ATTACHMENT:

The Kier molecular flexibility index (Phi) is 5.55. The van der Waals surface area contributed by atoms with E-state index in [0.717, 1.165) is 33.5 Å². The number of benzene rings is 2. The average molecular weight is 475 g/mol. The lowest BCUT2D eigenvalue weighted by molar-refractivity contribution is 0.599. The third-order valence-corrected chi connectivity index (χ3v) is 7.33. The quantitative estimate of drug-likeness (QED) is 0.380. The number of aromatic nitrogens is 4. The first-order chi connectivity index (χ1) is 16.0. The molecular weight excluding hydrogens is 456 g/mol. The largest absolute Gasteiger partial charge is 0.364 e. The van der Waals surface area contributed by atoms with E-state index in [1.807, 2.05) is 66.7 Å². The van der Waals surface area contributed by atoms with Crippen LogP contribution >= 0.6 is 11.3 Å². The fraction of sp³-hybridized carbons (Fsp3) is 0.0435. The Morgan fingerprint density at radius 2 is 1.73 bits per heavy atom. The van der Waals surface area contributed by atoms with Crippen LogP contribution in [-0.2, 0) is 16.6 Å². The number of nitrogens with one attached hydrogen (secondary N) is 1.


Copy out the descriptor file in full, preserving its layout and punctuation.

The Kier molecular flexibility index (Phi) is 5.55. The van der Waals surface area contributed by atoms with E-state index in [0.717, 1.165) is 33.5 Å². The number of benzene rings is 2. The average molecular weight is 475 g/mol. The lowest BCUT2D eigenvalue weighted by molar-refractivity contribution is 0.599. The third-order valence-corrected chi connectivity index (χ3v) is 7.33. The quantitative estimate of drug-likeness (QED) is 0.380. The number of aromatic nitrogens is 4. The first-order chi connectivity index (χ1) is 16.0. The molecular weight excluding hydrogens is 456 g/mol. The largest absolute Gasteiger partial charge is 0.364 e. The van der Waals surface area contributed by atoms with E-state index in [1.807, 2.05) is 66.7 Å². The van der Waals surface area contributed by atoms with Crippen LogP contribution >= 0.6 is 11.3 Å². The fraction of sp³-hybridized carbons (Fsp3) is 0.0435. The Morgan fingerprint density at radius 2 is 1.73 bits per heavy atom. The van der Waals surface area contributed by atoms with Crippen LogP contribution in [-0.2, 0) is 16.6 Å². The number of nitrogens with one attached hydrogen (secondary N) is 1.